Counting them in: quantitative social science and the links between secondary and higher education
26 March 2014
The first Q-Step conference, Counting them in: quantitative social science and the links between secondary and higher education was held on 17 March 2014. This one day event explored ways to strengthen quantitative social science training through the links between secondary and higher education. It was held at the Royal Society and attended by teachers, examiners, university lecturers, awarding bodies, learned societies and subject associations.
Keynote speakers include the Rt Hon David Willetts MP, Minister for Universities and Science, Sir Andrew Dilnot CBE, Chairman of the UK Statistics Authority and Dr Rita Gardner CBE, Director of the Royal Geographical Society. Their presentations are available to watch/download below.
1. Rt Hon David Willetts MP, Minister for Universities and Science
The importance of quantitative skills for social science – the view from BIS
2. Sir Andrew Dilnot CBE, Chairman of the UK Statistics Authority
Don't leave it only to economists: why quantitative skills are needed across the social sciences and beyond (PDF)
3. Josh Hillman, Director of Education, Nuffield Foundation
This is a selection of Josh's slides from the conference. His presentation has since been written up into a report: Mathematics after 16: the state of play, challenges and ways ahead (PDF).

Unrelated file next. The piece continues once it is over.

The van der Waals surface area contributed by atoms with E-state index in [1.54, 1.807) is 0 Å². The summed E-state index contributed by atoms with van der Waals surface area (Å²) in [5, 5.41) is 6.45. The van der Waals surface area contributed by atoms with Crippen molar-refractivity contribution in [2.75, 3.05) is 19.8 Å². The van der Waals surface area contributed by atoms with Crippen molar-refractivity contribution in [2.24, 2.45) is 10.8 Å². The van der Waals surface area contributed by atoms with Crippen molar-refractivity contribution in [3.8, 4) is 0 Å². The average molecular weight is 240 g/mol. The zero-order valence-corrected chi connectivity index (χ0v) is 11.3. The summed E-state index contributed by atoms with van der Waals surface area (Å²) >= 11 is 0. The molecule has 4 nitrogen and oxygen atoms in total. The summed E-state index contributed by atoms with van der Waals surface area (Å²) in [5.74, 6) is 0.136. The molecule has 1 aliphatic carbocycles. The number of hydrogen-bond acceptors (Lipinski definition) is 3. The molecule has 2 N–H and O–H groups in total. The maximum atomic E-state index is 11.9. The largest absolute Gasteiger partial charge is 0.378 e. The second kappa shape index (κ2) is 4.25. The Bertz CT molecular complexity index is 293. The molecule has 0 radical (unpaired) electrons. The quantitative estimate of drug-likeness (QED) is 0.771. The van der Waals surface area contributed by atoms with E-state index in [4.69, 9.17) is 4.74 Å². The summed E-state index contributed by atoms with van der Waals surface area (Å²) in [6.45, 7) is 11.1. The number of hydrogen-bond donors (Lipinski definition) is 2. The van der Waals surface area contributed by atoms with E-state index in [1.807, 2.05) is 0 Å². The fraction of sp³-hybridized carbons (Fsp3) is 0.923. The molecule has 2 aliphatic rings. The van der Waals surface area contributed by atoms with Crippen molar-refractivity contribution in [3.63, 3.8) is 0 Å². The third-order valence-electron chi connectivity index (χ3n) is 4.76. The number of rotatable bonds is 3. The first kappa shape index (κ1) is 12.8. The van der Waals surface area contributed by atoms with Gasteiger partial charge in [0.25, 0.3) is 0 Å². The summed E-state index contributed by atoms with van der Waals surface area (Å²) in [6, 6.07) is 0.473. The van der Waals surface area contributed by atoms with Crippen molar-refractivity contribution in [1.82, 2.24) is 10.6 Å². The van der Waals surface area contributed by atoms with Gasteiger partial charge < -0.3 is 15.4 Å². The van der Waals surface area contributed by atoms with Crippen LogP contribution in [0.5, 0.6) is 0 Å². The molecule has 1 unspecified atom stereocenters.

4. Dr Rita Gardner, Director, Royal Geographical Society
5. Sharon Witherspoon, Director, Nuffield Foundation
More about the Q-Step conference
The UK has a shortage of social science graduates with the quantitative skills needed to evaluate evidence, analyse data, and design and commission research, skills that are increasingly in demand from employers across all sectors. Yet fewer post-16 students in the UK study maths and statistics than any other comparable country, and quantitative skills are not consistently assessed in social science A levels. This has lead to a skills deficit amongst students moving from secondary to higher education.
The conference addressed some key questions:
- How can schools provide more options for students to learn quantitative skills post-16, and encourage students to choose these options?
- What impact will forthcoming government reforms such as the revision of GCSE and A level specification and the introduction of a post-16 core maths qualification have?
- How can universities encourage more students to study quantitative social science by strengthening the pathways from school to university?
- What could be done to encourage students interested in social science to stick with quantitative skills and also to interest students with strong quantitative skills to consider social science?